ANC Daily News Briefing/Sapa/AFP, 20 July 2008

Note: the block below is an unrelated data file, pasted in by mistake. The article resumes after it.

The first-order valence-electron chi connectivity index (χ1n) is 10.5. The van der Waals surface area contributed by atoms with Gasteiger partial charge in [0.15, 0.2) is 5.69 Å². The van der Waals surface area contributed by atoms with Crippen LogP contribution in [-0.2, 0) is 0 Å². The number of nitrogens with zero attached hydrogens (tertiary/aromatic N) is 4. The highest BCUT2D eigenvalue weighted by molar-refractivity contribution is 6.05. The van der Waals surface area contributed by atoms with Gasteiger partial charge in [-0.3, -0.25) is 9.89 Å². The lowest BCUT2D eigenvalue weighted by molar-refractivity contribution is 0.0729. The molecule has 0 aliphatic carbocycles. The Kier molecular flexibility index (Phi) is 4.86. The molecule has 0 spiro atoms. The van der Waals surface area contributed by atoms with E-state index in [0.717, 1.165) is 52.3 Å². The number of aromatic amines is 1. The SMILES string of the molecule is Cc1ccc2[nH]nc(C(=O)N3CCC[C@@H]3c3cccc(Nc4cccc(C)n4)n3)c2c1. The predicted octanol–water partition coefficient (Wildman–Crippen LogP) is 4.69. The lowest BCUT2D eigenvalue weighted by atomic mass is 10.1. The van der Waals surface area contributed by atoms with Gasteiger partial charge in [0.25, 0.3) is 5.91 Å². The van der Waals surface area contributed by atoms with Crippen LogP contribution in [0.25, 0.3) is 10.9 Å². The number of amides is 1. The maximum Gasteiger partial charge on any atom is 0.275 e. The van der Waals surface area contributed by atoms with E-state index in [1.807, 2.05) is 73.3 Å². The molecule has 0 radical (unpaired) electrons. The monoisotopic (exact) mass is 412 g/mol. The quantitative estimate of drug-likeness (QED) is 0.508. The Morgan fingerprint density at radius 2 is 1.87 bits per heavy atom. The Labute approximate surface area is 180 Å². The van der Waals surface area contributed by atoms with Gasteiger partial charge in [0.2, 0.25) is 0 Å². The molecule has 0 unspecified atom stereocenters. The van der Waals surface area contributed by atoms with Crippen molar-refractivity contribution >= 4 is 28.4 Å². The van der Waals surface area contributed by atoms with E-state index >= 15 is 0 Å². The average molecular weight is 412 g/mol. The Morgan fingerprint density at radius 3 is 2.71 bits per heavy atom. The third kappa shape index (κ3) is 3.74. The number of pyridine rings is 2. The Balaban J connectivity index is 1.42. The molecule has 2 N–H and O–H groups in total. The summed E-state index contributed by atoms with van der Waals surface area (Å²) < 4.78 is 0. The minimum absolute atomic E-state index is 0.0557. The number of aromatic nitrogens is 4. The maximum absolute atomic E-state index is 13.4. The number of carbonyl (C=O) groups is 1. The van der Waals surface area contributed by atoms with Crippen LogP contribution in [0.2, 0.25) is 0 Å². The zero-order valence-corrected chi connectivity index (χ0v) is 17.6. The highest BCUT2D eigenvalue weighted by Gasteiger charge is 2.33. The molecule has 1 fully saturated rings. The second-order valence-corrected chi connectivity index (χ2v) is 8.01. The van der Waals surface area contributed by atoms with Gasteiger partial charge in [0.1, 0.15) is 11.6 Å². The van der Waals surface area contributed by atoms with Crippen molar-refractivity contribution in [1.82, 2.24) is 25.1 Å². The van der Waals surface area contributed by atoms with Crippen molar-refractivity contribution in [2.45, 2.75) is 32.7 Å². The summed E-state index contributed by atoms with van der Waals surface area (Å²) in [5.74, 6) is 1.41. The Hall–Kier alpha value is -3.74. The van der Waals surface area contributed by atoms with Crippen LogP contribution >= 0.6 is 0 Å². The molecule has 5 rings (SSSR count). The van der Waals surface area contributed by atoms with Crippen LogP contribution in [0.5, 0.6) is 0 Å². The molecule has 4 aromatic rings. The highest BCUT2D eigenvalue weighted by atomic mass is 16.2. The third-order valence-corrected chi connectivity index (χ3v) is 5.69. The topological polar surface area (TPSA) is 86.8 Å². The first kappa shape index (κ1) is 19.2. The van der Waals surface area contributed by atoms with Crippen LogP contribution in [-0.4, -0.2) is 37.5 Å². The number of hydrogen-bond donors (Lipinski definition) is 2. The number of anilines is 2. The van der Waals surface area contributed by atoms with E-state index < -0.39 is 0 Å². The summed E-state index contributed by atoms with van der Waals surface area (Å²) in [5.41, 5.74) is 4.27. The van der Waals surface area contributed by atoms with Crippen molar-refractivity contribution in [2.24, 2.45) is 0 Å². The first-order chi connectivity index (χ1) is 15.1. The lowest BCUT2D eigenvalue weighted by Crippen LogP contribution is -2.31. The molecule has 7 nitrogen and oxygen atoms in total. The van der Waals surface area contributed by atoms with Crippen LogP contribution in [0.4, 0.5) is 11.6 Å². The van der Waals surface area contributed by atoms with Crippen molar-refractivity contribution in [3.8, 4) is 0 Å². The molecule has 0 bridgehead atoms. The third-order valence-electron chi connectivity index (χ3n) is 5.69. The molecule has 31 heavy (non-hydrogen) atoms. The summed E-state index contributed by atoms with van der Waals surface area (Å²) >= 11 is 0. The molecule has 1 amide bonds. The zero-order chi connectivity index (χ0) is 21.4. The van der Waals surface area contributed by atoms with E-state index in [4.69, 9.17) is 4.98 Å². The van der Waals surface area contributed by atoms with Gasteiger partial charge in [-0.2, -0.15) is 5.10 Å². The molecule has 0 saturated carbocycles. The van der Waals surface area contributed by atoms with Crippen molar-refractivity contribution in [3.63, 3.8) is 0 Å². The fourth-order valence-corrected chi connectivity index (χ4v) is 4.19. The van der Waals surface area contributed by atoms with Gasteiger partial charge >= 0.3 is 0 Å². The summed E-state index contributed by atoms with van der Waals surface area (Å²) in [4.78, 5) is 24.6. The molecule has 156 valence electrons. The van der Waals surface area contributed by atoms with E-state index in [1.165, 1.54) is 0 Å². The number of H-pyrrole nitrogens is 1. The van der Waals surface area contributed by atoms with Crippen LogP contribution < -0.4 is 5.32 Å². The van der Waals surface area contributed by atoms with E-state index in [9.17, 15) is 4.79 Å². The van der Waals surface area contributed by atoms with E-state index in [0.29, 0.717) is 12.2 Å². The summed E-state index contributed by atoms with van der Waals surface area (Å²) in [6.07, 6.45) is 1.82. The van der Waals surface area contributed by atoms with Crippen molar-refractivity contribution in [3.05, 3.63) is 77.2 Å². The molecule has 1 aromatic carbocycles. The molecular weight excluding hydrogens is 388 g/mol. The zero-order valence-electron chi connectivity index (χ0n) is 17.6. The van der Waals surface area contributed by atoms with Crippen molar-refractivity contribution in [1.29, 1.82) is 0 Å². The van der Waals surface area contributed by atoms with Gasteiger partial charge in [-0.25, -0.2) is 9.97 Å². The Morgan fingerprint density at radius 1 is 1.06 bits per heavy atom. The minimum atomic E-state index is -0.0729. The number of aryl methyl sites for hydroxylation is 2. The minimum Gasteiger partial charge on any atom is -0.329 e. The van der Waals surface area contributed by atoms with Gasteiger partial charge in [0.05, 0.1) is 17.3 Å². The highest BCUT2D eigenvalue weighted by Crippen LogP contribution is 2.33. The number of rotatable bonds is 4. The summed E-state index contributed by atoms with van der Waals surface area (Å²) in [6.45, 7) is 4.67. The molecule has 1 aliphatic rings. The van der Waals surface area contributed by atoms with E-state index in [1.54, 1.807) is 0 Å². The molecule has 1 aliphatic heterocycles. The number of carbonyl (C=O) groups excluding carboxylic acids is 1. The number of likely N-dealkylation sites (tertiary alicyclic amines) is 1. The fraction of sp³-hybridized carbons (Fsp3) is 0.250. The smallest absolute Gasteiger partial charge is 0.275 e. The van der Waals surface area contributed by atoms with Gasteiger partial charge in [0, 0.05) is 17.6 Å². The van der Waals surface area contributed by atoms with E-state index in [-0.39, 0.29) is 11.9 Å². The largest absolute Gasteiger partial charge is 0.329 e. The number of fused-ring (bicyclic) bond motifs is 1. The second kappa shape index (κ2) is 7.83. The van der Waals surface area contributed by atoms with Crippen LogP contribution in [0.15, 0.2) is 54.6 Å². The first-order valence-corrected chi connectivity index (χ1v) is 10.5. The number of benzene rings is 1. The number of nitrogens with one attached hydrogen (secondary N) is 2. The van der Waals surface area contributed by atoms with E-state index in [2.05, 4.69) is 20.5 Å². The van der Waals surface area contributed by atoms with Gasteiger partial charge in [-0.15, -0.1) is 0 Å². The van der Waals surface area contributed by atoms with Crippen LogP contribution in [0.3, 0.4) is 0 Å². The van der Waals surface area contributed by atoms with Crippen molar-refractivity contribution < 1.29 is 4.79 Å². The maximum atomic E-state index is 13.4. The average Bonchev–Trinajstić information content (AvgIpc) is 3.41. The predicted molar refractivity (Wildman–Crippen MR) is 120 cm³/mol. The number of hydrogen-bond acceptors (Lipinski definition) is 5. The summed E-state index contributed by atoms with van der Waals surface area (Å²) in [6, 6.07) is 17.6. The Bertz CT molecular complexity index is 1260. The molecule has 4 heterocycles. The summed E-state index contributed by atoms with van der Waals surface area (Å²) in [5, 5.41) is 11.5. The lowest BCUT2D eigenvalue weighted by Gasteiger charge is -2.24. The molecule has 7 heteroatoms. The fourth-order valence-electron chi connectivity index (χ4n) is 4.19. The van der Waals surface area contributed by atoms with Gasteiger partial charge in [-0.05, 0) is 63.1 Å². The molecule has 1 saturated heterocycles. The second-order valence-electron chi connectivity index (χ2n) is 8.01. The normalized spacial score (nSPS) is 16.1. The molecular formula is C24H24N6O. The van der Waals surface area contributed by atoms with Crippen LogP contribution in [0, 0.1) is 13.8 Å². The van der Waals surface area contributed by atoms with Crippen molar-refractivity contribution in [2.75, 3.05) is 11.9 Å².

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Archbishop Desmond Tutu has apologised to victims of anti-immigrant violence in South Africa, in a sometimes tearful sermon to thousands from different faiths and backgrounds on Sunday. "The diocese of Johannesburg called together people and said we need to repent and so this is a service of repentance in which we confess our sins of xenophobia," the Nobel peace prize laureate told public television. The outspoken Tutu gave the service, his voice breaking as he recalled the violence in which over 60 people were killed in an outbreak of attacks against immigrants in May. "We were welcomed as exiles, as freedom fighters in those African lands. Could we really have forgotten so soon?" Tens of thousands of people were displaced in the violence, first fleeing to shelters and police stations, then to camps set up by the government. A similar number returned to their home countries. Angry locals trying to purge foreigners from poverty-stricken townships claimed immigrants were contributing to high crime rates and taking up jobs. "We won't tolerate this," Tutu told the crowd. "Those who have been victims, we want to tell them we are sorry and we will not repeat this."